Among the starters at Oniro Taverna in Woodbury: shrimp wrapped...

Among the starters at Oniro Taverna in Woodbury: shrimp wrapped in kataifi (shredded phyllo) on a bed of yogurt-scallion sauce. Credit: Newsday/Erica Marcus

The long-awaited Oniro Taverna opened on Saturday night, May 5 and, with its sleek Aegean design and fish-centric menu, it looks ready to triumph over the Woodbury location that has defeated two former tenants. Of course it helps that the restaurant’s owners, Christos Spyropoulos and John Alciviades, are also two of the partners who own Limani in Roslyn. When Limani opened in 2008, it instantly raised the bar for Long Island fish restaurants and has remained a leader in that category every since.

The low-slung building on Jericho Turnpike, just east of Woodbury Road, has had a troubled few years. Majors, the moderately priced steakhouse, had a long run, but it lost its lease in 2014. The property’s owner, Richard Monti (who also owns the adjacent Crest Hollow Country Club), replaced it first with a P.J. Clarke’s franchise and then with the Napa-themed Honig Grill.

Shortly after Honig Grill closed in November, Limani announced that it was opening a Woodbury satellite. Limani Taverna, said a member of the management team, “will be more casual with a lower price point.” Awnings went up. And then they came down. Earlier this year, drivers-by saw a new set of awnings, bearing the name Oniro Taverna. 

“Oniro” is Greek for “dream,” and Spyropoulos said that it was his dream to expand the reach and reputation of Greek cuisine. “Taverna” signifies a more casual, less expensive establishment and, indeed, Oniro Taverna lacks the formality and stratospheric prices that characterize Limani.

There are no tablecloths here. The bleached wooden table tops are one of innumerable design elements that convey a sense of the natural world, along with live (though small) orange and olive trees, a room divider made of slim birch trunks and basket-weave chandeliers. The dining room has three areas (main, mezzanine and veranda) and the lounge has a bar, small tables for intimate conversation, a communal table for mingling and a fireplace. Everything is done in shades of oyster and bark. Suffice it to say that the new décor, by Anastasios Gliatis, banishes all traces of Majors, not to mention its short-lived successors.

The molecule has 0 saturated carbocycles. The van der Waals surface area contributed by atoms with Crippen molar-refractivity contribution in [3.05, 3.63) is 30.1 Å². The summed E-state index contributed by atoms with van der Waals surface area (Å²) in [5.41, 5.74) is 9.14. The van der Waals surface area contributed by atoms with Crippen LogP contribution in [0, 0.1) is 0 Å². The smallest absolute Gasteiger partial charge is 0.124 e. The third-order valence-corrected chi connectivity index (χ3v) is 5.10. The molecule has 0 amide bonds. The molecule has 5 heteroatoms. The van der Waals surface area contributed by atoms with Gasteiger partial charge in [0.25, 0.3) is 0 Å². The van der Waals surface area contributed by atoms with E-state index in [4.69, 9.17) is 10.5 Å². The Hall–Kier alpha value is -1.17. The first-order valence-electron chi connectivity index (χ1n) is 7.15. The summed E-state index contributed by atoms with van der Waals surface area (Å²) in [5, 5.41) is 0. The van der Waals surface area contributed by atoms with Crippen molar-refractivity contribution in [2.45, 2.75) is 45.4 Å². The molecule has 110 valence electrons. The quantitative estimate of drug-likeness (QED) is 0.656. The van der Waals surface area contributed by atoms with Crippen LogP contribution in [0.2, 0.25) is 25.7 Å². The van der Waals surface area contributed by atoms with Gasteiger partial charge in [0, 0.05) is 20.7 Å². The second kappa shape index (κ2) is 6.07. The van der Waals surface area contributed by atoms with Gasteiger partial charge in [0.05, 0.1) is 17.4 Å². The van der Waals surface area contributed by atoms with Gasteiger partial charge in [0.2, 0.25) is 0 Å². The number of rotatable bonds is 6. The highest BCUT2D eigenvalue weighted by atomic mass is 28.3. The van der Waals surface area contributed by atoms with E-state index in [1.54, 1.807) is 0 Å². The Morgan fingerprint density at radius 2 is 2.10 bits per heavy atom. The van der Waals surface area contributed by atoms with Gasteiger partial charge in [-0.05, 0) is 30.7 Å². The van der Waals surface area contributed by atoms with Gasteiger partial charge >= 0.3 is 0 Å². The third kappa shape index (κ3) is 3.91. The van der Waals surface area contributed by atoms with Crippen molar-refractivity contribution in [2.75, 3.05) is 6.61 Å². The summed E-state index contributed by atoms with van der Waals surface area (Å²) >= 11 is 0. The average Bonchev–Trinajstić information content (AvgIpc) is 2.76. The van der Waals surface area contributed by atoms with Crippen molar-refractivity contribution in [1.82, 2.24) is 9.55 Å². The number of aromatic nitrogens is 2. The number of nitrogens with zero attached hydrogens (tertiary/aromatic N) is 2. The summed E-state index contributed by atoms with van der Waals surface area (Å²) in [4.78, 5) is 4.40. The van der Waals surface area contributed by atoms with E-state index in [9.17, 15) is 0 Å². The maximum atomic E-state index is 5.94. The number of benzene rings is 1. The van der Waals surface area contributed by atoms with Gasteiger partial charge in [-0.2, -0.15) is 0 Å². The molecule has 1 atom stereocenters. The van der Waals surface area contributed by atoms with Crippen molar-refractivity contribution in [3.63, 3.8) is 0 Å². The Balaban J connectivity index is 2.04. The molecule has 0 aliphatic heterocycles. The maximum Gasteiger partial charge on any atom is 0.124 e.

As at Limani, the focal point of the dining room is the display of whole fish on ice. The regular menu lists eight, among them: red snapper ($30), Dover sole ($39), lavraki (branzino, $30) and tsipoura (orata, $29). Also from the sea are lobster pasta with squid-ink linguine (market price), sesame-crusted tuna on pea puree ($29) and many more fish and shellfish mains. Meat eaters can chose among roast chicken with mushrooms ($25), lamb chops ($39), steaks ($38 and up) and a Greek burger with fresh-cut fries ($20). There’s an extensive roster of starters ($9 to $19) and a raw bar. The kitchen is under the direction of chef de cuisine George Nikitopoulos.

Oniro Taverna’s general manager Chris Giorgou (who was one of the owners of Trata in Roslyn and East Hampton, both now closed) said that the menu combines classic Greek cuisine with innovative dishes such as grilled salmon over truffled cauliflower puree, or smoked mackerel with red quinoa and caper leaves.

The wine list encompasses 60 bottles, all Greek. Bottled beers are also Greek, but the six taps are devoted to Long Island brews.

In other Limani-related news, co-owner Spyropoulos (who is also a partner in Limani Rockefeller Center) has bought the Roslyn building that was, until March, Barto. Since the restaurant is essentially across the street from Limani, the new concept, he said, will emphatically not be Greek. Other than that he aims to open this summer, he had no more details to share.

8289 Jericho Tpke., Woodbury, 516-367-8250,

A previous version of this story incorrectly identified one of the owners of Oniro Taverna. John Alciviades is the correct owner. 

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